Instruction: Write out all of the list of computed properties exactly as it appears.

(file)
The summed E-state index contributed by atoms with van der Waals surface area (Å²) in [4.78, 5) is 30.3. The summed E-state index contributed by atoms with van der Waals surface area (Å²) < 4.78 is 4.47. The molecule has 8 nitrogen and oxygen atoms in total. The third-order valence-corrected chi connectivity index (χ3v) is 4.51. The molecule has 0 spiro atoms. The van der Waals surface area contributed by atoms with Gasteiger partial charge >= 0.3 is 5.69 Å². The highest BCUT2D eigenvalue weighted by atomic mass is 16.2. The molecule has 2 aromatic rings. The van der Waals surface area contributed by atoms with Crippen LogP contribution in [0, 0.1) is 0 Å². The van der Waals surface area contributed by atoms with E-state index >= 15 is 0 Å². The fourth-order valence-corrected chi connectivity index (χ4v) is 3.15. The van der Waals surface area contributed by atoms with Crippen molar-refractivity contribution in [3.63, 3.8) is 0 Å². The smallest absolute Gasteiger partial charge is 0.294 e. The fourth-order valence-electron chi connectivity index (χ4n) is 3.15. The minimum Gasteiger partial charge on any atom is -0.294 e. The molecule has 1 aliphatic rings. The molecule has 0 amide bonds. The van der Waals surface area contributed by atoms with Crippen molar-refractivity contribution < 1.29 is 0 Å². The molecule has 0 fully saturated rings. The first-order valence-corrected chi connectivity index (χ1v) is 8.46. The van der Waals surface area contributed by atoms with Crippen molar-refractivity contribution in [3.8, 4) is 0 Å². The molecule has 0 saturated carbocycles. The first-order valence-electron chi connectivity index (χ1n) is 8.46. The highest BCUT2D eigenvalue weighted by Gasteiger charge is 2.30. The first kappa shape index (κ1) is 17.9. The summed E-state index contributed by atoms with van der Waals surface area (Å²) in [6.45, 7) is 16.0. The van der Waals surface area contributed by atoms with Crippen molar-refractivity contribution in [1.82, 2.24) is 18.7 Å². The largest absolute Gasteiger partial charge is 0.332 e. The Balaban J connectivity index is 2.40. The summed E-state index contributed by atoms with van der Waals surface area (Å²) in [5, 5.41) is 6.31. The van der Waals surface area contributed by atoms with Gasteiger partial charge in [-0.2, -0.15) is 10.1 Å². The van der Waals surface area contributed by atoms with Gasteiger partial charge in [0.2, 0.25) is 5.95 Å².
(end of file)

The summed E-state index contributed by atoms with van der Waals surface area (Å²) in [4.78, 5) is 30.3. The summed E-state index contributed by atoms with van der Waals surface area (Å²) < 4.78 is 4.47. The molecule has 8 nitrogen and oxygen atoms in total. The third-order valence-corrected chi connectivity index (χ3v) is 4.51. The molecule has 0 spiro atoms. The van der Waals surface area contributed by atoms with Gasteiger partial charge >= 0.3 is 5.69 Å². The highest BCUT2D eigenvalue weighted by atomic mass is 16.2. The molecule has 2 aromatic rings. The van der Waals surface area contributed by atoms with Crippen LogP contribution in [0, 0.1) is 0 Å². The van der Waals surface area contributed by atoms with E-state index >= 15 is 0 Å². The fourth-order valence-corrected chi connectivity index (χ4v) is 3.15. The van der Waals surface area contributed by atoms with Crippen molar-refractivity contribution in [3.63, 3.8) is 0 Å². The smallest absolute Gasteiger partial charge is 0.294 e. The fourth-order valence-electron chi connectivity index (χ4n) is 3.15. The minimum Gasteiger partial charge on any atom is -0.294 e. The molecule has 1 aliphatic rings. The molecule has 0 amide bonds. The van der Waals surface area contributed by atoms with Crippen molar-refractivity contribution < 1.29 is 0 Å². The molecule has 0 fully saturated rings. The first-order valence-corrected chi connectivity index (χ1v) is 8.46. The van der Waals surface area contributed by atoms with Crippen molar-refractivity contribution in [3.8, 4) is 0 Å². The molecule has 0 saturated carbocycles. The first-order valence-electron chi connectivity index (χ1n) is 8.46. The highest BCUT2D eigenvalue weighted by Gasteiger charge is 2.30. The first kappa shape index (κ1) is 17.9. The summed E-state index contributed by atoms with van der Waals surface area (Å²) in [6.45, 7) is 16.0. The van der Waals surface area contributed by atoms with Crippen molar-refractivity contribution in [1.82, 2.24) is 18.7 Å². The largest absolute Gasteiger partial charge is 0.332 e. The Balaban J connectivity index is 2.40. The summed E-state index contributed by atoms with van der Waals surface area (Å²) in [5, 5.41) is 6.31. The van der Waals surface area contributed by atoms with Gasteiger partial charge in [-0.2, -0.15) is 10.1 Å². The van der Waals surface area contributed by atoms with Gasteiger partial charge in [0.2, 0.25) is 5.95 Å².